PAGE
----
The notion has been proposed that Facebook is killing the church, drawing people away by competing for their time and interest. Less face time, more on line.
While not denying that’s plausible, over at Religious Dispatches, Elizabeth Drescher floats another notion inspired by the fact that Facebook can be complement face time — strengthen relationships established in the flesh world. There’s a twist, however:
Not Enough Social to Go Around
The relationships among the undergraduates in Beck’s research were not formed on Facebook, they were enriched by students’ continued digital contact. The problem with regard to churches and other religious communities (and we see this over and over again with Facebook group pages whose only visitors are the minister and the technophile parishioner who championed the church’s foray into the digital domain) seems to be that there’s not enough social to go around.
That is, if church were, indeed, a robustly social experience, Facebook would enrich and extend that experience, enhancing week-to-week retention through ongoing conversation with valued friends—just as it appears to do with undergraduates moving from the first to the second year of college. Thin connections in face-to-face settings are not magically transformed by technology.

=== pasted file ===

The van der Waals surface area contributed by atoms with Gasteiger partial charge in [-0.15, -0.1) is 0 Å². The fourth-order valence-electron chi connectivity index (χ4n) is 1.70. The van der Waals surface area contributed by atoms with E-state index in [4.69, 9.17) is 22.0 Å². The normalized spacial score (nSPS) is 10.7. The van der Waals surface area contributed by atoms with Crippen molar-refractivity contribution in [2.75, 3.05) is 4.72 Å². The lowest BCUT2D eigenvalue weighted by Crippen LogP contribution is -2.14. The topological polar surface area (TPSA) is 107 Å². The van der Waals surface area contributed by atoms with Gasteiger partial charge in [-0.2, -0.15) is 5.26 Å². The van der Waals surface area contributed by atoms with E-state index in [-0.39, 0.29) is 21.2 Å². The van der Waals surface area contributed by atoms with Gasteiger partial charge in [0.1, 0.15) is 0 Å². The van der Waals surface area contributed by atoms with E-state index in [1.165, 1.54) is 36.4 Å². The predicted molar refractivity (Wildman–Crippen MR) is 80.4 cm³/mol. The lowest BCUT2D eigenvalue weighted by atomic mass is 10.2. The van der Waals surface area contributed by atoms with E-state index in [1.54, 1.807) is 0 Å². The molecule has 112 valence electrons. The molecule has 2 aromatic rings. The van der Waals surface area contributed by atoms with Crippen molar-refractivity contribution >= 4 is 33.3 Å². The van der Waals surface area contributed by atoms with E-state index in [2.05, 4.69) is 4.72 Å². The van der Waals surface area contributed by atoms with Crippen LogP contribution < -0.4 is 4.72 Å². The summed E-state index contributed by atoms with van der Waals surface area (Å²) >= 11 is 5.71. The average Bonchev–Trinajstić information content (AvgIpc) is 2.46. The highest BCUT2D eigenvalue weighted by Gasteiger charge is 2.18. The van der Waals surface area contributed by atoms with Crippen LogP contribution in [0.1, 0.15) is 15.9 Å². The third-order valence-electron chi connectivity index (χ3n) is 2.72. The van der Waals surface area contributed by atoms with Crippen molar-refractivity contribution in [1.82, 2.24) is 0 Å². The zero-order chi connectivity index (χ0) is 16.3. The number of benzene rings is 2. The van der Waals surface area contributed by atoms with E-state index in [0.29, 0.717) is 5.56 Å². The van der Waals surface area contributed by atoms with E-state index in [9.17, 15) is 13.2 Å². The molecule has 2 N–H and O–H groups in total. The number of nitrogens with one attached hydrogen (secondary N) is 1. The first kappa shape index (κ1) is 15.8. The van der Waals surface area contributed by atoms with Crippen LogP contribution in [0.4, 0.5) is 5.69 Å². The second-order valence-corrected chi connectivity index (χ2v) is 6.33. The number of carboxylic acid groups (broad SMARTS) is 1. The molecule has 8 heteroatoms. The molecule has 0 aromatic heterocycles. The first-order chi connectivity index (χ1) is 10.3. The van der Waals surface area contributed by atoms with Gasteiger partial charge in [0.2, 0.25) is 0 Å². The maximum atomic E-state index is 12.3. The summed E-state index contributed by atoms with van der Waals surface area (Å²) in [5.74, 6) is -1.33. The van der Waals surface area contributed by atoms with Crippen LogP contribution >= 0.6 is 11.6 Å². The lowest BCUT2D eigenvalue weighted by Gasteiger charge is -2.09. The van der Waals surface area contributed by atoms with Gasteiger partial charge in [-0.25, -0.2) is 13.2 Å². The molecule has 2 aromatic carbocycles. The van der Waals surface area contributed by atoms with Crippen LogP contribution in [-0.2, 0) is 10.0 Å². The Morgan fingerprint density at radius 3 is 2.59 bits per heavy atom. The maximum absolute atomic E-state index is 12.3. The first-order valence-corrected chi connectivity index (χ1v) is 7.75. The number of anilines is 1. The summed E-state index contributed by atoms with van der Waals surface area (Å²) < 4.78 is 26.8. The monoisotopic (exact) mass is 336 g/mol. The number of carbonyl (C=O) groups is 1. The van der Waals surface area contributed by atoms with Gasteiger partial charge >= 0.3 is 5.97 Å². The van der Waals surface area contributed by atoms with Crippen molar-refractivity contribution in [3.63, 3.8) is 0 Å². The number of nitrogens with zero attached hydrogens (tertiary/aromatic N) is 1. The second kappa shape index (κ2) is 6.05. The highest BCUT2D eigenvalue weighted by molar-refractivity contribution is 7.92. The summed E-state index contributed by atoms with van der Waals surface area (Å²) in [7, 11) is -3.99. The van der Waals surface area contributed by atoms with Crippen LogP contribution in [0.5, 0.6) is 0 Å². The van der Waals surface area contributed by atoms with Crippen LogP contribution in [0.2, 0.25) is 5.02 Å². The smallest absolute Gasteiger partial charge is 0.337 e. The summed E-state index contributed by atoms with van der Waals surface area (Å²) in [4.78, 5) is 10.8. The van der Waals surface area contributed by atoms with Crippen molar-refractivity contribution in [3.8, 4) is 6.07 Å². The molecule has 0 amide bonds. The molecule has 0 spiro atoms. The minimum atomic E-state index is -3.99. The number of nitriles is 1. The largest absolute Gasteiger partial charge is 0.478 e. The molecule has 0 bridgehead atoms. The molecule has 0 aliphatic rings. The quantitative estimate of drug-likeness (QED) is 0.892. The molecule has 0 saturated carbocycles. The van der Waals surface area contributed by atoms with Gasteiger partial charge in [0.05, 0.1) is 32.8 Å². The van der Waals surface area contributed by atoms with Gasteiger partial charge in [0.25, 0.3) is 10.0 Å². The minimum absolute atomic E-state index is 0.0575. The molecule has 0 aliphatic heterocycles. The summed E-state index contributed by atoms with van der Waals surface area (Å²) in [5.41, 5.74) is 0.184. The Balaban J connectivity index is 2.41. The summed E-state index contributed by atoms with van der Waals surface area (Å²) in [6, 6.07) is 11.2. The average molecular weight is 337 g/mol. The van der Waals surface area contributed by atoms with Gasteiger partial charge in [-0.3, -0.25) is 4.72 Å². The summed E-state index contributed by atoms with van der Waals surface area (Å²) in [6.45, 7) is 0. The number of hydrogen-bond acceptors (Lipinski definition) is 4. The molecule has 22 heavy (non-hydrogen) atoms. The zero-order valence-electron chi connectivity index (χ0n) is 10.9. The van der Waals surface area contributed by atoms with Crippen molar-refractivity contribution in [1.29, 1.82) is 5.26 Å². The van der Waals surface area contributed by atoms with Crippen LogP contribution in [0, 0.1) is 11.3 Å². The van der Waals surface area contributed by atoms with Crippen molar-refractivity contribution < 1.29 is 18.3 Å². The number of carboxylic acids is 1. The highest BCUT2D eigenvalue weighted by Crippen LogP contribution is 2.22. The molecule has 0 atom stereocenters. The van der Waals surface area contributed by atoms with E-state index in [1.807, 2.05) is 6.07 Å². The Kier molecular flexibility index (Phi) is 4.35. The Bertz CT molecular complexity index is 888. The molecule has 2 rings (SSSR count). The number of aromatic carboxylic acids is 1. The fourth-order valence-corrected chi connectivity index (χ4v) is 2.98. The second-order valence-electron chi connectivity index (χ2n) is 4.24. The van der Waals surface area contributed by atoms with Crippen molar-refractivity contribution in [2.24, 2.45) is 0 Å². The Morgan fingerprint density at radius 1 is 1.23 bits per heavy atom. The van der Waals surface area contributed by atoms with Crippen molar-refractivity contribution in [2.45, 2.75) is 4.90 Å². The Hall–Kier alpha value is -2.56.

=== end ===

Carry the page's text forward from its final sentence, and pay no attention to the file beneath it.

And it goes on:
Mobile computing and associated social media have not replaced the main draw of the traditional church: spiritual connection in social context. But they have made it more difficult to mask the modern, broadcast-era practice of social and spiritual disconnectedness that plays out as much in generic coffee hour chitchat about football scores and the latest lame Seth Rogan chucklefest as it does in Facebook pages that enable participants (really, the old Facebook “fan” terminology is more accurate) to see a church’s message and comment on it, but which don’t invite genuine, person-to-person or people-to-world interactivity.
Pure cynicism? Or has Drescher put her finger on something real, the zombie church?
Read it all at Facebook Doesn’t Kill Churches, Churches Kill Churches